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Turning deserts green helps herdsmen in Inner Mongolia

By ZOU SHUO in Xiliinhot, Inner Mongolia | CHINA DAILY | Updated: 2020-09-25 09:12

Herdsmen guide cattle to a piece of grassland where they will spend the winter in Zhenglan Banner, Inner Mongolia autonomous region, earlier this month. WEI XIAOHAO/CHINA DAILY

Village becomes oasis after local government makes effort to repair ecosystem

Ma Yunping always has a smile on his face when he talks about his beloved trees that he has planted over the past 20 years.

The 63-year-old has transformed around 246 hectares of barren desert into a green oasis in Xinmin village of Duolun county, Inner Mongolia autonomous region, deep in the Hunshandake Sandland.

"One of the happiest things for me is to take a morning walk among the trees and hear the birds chirping," he said. "Once I see my trees growing, my happiness rises from the depth of my heart. All my hard work has paid off."

Ma's efforts were part of the local government's forestation project that aims to transform Hunshandake-the closest sandstorm producer to Beijing and Tianjin-into a green area.

Only 180 kilometers from Beijing, Hunshandake is one of the four major sandy land in China. It's mainly distributed in nine counties and cities in Xiliin Gol League in Inner Mongolia and partly in Chifeng city, with a total area of 3.84 million hectares.

However, at the end of the last century, overgrazing, farm expansion and population pressures, combined with drought and other natural disasters, led to the desertification of many parts of Inner Mongolia.

Gong Heping, chief engineer at the Xiliin Gol League forestry and grassland administration, said that in the past 20 years the local government has taken protective measures such as prohibiting grazing; returning grazing land to grassland; returning farmland to forest and grassland; limiting the number of livestock allowed on grassland; and establishing a rotation system for grazing animals to gradually restore the ecosystem.

According to the Inner Mongolia Forestry and Grassland Administration, in the past two decades, the forest coverage rate in Hunshandake has increased by 10 percentage points to 23.3 percent this year. The average vegetation coverage of Hunshandake was 41 percent, an increase of 8 percentage points over 2001, the administration said.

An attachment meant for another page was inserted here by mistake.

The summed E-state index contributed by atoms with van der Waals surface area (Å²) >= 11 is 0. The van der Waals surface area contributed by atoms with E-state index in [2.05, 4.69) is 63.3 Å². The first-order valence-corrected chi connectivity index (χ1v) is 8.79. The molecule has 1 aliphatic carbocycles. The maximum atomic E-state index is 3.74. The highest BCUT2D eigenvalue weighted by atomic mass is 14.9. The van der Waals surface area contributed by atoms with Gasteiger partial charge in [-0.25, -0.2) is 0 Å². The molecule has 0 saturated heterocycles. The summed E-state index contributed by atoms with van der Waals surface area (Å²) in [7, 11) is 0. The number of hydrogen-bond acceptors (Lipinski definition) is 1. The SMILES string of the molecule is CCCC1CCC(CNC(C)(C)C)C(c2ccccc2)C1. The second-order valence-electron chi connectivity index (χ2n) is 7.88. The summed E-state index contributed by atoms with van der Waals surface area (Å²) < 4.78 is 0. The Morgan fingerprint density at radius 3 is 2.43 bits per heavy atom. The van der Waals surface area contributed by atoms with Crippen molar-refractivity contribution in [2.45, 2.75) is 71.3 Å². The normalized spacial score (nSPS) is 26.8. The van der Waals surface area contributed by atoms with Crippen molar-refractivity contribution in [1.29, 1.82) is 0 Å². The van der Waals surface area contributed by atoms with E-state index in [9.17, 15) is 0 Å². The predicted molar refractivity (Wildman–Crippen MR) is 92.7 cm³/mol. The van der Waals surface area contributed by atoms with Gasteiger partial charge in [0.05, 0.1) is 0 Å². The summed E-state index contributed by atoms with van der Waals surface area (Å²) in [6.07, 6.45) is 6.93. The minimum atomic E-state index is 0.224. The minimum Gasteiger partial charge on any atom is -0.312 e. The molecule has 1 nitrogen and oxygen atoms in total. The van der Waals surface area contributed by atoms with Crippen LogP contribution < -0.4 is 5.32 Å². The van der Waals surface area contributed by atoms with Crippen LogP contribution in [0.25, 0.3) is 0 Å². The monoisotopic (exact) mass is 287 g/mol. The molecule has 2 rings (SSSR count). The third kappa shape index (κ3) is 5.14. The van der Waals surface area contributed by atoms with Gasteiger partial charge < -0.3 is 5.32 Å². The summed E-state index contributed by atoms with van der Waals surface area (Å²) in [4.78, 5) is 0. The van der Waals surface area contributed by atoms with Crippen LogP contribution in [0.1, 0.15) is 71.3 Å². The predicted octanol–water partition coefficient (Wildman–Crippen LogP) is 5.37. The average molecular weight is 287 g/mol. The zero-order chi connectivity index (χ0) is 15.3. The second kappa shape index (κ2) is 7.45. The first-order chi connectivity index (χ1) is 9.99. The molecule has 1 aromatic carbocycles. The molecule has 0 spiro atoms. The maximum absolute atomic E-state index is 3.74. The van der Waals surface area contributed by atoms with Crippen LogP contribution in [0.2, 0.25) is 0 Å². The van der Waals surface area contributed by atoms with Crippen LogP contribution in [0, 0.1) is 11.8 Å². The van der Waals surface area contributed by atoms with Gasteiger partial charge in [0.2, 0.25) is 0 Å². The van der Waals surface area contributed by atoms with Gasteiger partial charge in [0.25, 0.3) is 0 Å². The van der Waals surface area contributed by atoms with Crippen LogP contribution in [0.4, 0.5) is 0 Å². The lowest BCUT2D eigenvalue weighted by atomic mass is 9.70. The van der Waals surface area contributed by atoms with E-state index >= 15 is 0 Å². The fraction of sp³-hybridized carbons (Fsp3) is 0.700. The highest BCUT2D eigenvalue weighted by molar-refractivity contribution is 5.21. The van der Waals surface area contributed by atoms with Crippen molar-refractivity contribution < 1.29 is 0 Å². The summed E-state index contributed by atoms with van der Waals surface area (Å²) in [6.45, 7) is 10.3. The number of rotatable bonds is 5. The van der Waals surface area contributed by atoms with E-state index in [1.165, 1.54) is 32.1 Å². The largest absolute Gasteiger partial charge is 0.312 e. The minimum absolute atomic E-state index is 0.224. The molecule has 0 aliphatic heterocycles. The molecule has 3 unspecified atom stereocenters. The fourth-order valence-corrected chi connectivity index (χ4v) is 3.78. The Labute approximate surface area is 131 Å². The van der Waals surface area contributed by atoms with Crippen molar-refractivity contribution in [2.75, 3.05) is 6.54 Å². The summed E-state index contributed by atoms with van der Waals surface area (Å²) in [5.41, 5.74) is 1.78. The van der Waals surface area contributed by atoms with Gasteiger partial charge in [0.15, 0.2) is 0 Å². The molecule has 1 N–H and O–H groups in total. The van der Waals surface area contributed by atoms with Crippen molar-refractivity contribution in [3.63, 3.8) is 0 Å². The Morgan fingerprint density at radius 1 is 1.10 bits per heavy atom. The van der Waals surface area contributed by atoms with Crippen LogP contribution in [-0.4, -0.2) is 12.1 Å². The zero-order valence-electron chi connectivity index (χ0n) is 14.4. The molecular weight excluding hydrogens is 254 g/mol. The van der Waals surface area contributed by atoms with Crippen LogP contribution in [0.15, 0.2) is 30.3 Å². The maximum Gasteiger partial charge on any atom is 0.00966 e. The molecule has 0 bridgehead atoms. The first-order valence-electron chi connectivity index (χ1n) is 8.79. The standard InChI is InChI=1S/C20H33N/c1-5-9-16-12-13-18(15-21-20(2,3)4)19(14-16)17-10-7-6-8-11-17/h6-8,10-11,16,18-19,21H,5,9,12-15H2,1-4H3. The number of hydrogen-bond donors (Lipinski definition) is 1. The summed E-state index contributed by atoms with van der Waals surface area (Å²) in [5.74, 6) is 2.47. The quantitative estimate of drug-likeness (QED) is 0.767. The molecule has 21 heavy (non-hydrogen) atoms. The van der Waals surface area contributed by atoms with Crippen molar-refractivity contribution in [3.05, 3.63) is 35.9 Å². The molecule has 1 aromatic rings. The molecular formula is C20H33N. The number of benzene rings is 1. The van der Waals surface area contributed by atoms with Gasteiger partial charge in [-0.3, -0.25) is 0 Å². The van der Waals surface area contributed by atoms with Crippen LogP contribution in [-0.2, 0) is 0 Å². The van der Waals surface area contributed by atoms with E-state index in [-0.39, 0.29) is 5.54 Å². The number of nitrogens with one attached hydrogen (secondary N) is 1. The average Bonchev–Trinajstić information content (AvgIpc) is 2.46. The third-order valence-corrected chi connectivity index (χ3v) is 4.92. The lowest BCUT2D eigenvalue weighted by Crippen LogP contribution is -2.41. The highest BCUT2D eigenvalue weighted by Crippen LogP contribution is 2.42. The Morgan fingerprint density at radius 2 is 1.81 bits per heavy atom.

The improved environment has also significantly increased the income of local farmers and herdsmen, Ma said, adding he can make around 300,000 yuan ($44,000) per year from raising cattle, and from selling saplings and cattle as well as sheep feed made from bushes.

However, in the 1990s, he could hardly make a living, with strong sandstorms burying his house and farmland and scarce grass making it difficult to raise cattle and sheep, he said.

"Some villagers just moved elsewhere, but I did not want to leave my hometown," he said."To survive, I had to plant trees to control the sand."

At that time, there were no proper roads leading to the sand dunes. Ma and his wife used carts to transport saplings to the sand hills.

"Planting trees in the sandy areas is not easy. In the first year, one strong sandstorm wiped out or buried almost all the willow trees we spent three months planting on the sand dunes."

Mats made of straw were woven to contain the moving sand dunes, and drought-resistant shrubs and grasses were also grown, he said.

After several years of hard work, the white barren desert was transformed into a green land, bearing trees and plants used in traditional Chinese medicine.

In 1978, China launched the Three-North Shelterbelt Forest Program. The afforestation project covers 13 provincial-level regions in the north, northeast and northwest and equates to 42.4 percent of the country's total land area.

Over the past 42 years, about 7.88 million hectares of windbreak trees have been planted, 336,000 square kilometers of desertified land has been managed and more than 10 million hectares of grassland has been protected and restored, according to a report released by the National Forestry and Grassland Administration.

Gong said apart from the afforestation project, the local government has also encouraged herdsman to reduce the number of sheep and raise more cattle, whose grazing causes less damage than sheep because they do not crop the grass as closely.

The number of livestock in Xiliin Gol League decreased to 7.11 million last year, 2.85 million fewer than in 2000, he said.

Gong added that sheep stock was 5.77 million last year, 4.19 million fewer than in 2000, while cattle stock stood at 1.19 million last year, 405,000 more than 20 years ago.

Avirmid, a veteran herdsman at a village in Zhenglan Banner, said he sold all 300 of his sheep in 1996 because violent sandstorms kept his animals from grazing properly.

He turned to cattle, and through years of breeding improvement, his fifth-generation Simmental livestock sell for an average of 18,000 yuan per animal, the 65-year-old said.

"The profit from selling cattle is much higher than sheep. I am expecting to make 350,000 yuan this year," he said.

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